by Consultant, Trey Taylor

In the distribution and logistics space, there are countless ways for businesses to achieve their goals. Some solutions can include highly automated systems that challenge even the most astute industry professional while other solutions are simpler, requiring a “nuts and bolts” approach to meet organizational needs. Whatever the design, the most important objective is getting items to those who order them as quickly and efficiently as possible. As a cornerstone of the industry, slotting options seem endless with many different solutions offering individual advantages based upon one’s business needs, but what is the correct configuration?  

Let’s start by describing slotting. Slotting is the strategic placement of products within a warehouse facility in order to maximize use of available space and reduce labor. When considering your company’s slotting strategy, what drives the decision of what goes where?

There is a science behind the placement of products throughout a warehouse. When developing your slotting strategy, you should take into account external impacts on warehouse costing such as seasonality, promotional or marketing events and consumer demand, while also considering internal impacts to productivity like foot travel, proximity of related products and overall unit dimensions. A wise man once told to me “slotting is a very broad topic, an entire book could be written to cover the many complexities,” and I agree. With this in mind, let’s cover a few fundamental slotting strategies that can be used to establish a roadmap toward improved slotting efficiencies.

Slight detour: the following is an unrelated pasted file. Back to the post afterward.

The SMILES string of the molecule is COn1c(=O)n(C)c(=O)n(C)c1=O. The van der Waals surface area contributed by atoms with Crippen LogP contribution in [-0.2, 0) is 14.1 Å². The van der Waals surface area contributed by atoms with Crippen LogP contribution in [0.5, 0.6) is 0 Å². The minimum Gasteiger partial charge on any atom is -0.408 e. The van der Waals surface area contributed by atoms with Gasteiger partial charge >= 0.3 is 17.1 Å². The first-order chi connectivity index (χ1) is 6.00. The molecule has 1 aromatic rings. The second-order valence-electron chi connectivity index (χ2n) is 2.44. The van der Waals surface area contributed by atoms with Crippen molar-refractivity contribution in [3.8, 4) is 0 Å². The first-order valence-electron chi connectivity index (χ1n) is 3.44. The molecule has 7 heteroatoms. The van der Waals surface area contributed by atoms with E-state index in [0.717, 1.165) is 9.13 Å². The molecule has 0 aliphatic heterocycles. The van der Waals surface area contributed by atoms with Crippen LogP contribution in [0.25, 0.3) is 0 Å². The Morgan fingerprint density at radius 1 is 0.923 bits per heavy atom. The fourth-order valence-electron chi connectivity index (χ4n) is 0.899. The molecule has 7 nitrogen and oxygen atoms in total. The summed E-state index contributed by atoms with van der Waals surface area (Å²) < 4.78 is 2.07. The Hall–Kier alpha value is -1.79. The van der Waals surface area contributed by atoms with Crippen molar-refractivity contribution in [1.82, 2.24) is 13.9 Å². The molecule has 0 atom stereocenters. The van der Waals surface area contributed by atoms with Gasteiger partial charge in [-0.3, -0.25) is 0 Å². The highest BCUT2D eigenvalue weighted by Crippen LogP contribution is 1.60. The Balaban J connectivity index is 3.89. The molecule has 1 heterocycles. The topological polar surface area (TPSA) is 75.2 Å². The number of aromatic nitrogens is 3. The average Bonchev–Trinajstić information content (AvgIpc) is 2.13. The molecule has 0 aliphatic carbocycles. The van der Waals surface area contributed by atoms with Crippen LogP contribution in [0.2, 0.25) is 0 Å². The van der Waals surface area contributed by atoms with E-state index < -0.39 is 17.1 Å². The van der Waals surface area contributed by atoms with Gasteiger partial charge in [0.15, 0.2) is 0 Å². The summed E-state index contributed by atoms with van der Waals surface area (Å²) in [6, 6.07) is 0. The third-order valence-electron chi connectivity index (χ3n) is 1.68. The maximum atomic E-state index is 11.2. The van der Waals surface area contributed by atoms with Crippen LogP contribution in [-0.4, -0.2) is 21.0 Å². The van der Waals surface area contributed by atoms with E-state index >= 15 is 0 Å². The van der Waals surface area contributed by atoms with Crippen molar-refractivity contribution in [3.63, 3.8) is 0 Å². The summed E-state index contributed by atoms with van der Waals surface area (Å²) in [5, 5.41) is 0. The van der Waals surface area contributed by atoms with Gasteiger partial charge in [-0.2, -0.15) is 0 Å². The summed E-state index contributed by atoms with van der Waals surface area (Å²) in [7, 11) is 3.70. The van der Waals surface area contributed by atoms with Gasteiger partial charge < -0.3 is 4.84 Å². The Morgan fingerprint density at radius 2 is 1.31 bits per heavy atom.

1. Activity and Velocity

When considering activity and velocity of a particular SKU, we are referring to the volume shipped per period, number of orders for which the product is picked or the amount of cubic feet of product sold within a given time. The importance of placing fast-moving SKUs in prime locations allows for reduced travel and pick times for highly sought-after items. By reducing travel and pick times to and from high moving units, warehouse associates can better manage their time and facility leadership can benefit from higher utilization of their staff.

For instance, let’s say that there is a particular item that is seeing heavy sales and is subsequently being picked by warehouse staff regularly throughout their shift. Based upon the activity for this particular SKU, it would make sense to slot these items in areas that are prime locations—meaning easy to reach and identify, requires little travel to and from staging areas and is close to outbound areas. This approach could prevent picking and replenishment teams from falling prey to hidden costs such as excessive travel and help leadership with their decision making around staffing relative to customer service targets.

2. Storage and Pick Types 

When items are going to be picked, what does the pick entail or how is it going to be picked? For example, are you pulling full pallets, single SKU pallets, mixed SKU pallets, full cases, partial cases or singles units? Each of these scenarios will require unique handling times as well as individual attention to the surrounding area to effectively support the work being performed as it is unlikely that all your units are similar in size and share the same pick density.